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Monday in the Second Week of Lent


Martyrology - 6th of March

Upon the 6th day of March, were born into the better life:

At Nicomedia, the holy martyrs Victor and Victorinus, who were imprisoned for three years, and many ways tormented, along with Claudian and Bassa his wife, and being still recommitted to prison, died therein, [third century.]

At Tortona, the holy martyr Marcian, Bishop of that see, who was crowned under the Emperor Trajan, being slain for Christ's greater glory.

At Constantinople, holy Evagrius, who was elected Patriarch of that see by the Catholics in the time of the Emperor Valens, but was sent by the Emperor into exile, and there passed away to be ever with the Lord.

In Cyprus, the holy martyr Conon, who under the Emperor Decius had nails driven through his feet, and was then made to run in front of a chariot, under the which torment he fell upon his knees and gave up his soul in prayer to God.

Likewise, forty-two holy martyrs, who were apprehended in Amorium and brought to Syria, where they passed through a noble conflict and triumphantly grasped the palm of martyrdom, [in the year 845.]

At Bologna, holy Basil, Bishop of that city, who was ordained by holy Pope Sylvester, and both by his word and example governed in holiness the church committed unto his care, [fourth century.]

At Barcelona, in Spain, [in the year 137,] blessed Oligarius, who was first Canon and afterward Bishop of Barcelona, and Archbishop of Taragona.

At Gent, in Flanders, the holy Virgin Coletta, [in the year 1447,] who first professed in the Third Order of Friars Minors, and then being filled with the Holy Ghost, set up many monasteries of sisters of the Second Order under the primitive discipline. She was ennobled by the grace of God, and famous for countless miracles, and the Supreme Pontiff Pius VII enrolled her name among those of the saints.

And elsewhere many other Holy Martyrs, Confessors and Holy virgins.

R. Thanks be to God


Morning Prayer

In the name of the Father, and of the Son, and of the Holy Ghost. Amen.

Place Yourself in the Presence of God, and adore His holy Name.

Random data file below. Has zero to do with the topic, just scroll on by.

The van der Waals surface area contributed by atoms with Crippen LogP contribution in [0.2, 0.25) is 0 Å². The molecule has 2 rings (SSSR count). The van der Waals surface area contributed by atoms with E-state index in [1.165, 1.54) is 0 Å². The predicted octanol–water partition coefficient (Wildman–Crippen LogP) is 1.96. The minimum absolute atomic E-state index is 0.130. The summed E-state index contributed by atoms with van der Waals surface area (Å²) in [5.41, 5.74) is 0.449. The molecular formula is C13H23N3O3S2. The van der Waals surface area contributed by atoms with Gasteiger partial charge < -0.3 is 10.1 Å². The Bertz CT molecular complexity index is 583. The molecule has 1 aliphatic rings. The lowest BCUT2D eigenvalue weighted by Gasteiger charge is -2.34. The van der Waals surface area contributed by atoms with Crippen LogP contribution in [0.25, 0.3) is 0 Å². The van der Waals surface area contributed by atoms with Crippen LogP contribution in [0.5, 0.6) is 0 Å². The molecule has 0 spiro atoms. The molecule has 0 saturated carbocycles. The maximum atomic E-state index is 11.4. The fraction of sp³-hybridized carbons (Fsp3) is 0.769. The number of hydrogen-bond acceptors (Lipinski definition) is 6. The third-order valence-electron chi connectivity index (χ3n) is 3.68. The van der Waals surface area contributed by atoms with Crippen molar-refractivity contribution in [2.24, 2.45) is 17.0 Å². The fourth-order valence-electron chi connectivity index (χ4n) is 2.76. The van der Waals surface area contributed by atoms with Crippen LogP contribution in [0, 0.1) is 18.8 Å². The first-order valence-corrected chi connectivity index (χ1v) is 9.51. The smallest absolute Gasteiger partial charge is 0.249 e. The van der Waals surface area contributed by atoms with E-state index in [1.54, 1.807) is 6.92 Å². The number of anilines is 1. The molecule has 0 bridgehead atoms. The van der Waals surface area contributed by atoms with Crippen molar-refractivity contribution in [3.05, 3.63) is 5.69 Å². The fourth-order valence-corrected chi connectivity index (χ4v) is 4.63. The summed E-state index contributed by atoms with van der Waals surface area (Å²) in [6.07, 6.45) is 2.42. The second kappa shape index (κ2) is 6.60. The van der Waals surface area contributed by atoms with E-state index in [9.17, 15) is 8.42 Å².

Most holy and adorable Trinity, one God in three Persons, I believe that Thou art here present: I adore Thee with the deepest humility, and render to Thee, with my whole heart, the homage which is due to Thy sovereign majesty.

An Act of Faith

O my God, I firmly believe that Thou art one God in three divine Persons, Father, Son, and Holy Ghost; I believe that Thy divine Son became man, and died for our sins, and that He will come to judge the living and the dead. I believe these and all the truths which the holy Catholic Church teaches, because Thou hast revealed them, who canst neither deceive nor be deceived.

An Act of Hope

O my God, relying on Thy infinite goodness and promises, I hope to obtain pardon of my sins, the help of Thy grace, and life everlasting, through the merits of Jesus Christ, my Lord and Redeemer.

An Act of Love

O my God, I love Thee above all things, with my whole heart and soul, because Thou art all-good and worthy of all love. I love my neighbour as myself for the love of Thee. I forgive all who have injured me, and ask pardon of all whom I have injured.

Thank God for All Favours and Offer Yourself to Him.

O my God, I most humbly thank Thee for all the favours Thou hast bestowed upon me up to the present moment. I give Thee thanks from the bottom of my heart that Thou hast created me after Thine own image and likeness, that Thou hast redeemed me by the precious blood of Thy dear Son, and that Thou hast preserved me and brought me safe to the beginning of another day. I offer to Thee, O Lord, my whole being, and in particular all my thoughts, words, actions, and sufferings of this day. I consecrate them all to the glory of Thy name, beseeching Thee that through the infinite merits of Jesus Christ my Saviour they may all find acceptance in Thy sight. May Thy divine love animate them, and may they all tend to Thy greater glory.

Resolve to Avoid Sin and to Practice Virtue.

Adorable Jesus, my Saviour and Master, model of all perfection, I resolve and will endeavour this day to imitate Thy example, to be, like Thee, mild, humble, chaste, zealous, charitable, and resigned. I will redouble my efforts that I may not fall this day into any of those sins which I have heretofore committed (here name any besetting sin), and which I sincerely desire to forsake.

Ask God for the Necessary Graces.

O my God, Thou knowest my poverty and weakness, and that I am unable to do anything good without Thee; deny me not, O God, the help of Thy grace; proportion it to my necessities; give me strength to avoid anything evil which Thou forbiddest, and to practise the good which Thou hast commanded; and enable me to bear patiently all the trials which it may please Thee to send me.

The Lord’s Prayer...

The Hail Mary...

The Apostles’ Creed...

At this point, please go to the relevant text of Fr Hamon’s Meditation. Once I have read and meditated on the text, and its various points . I complete my meditation by saying:

Evening Prayer


Monday in the Second Week: The Necessity and Method of Prayer

Summary of the Morrow’s Meditation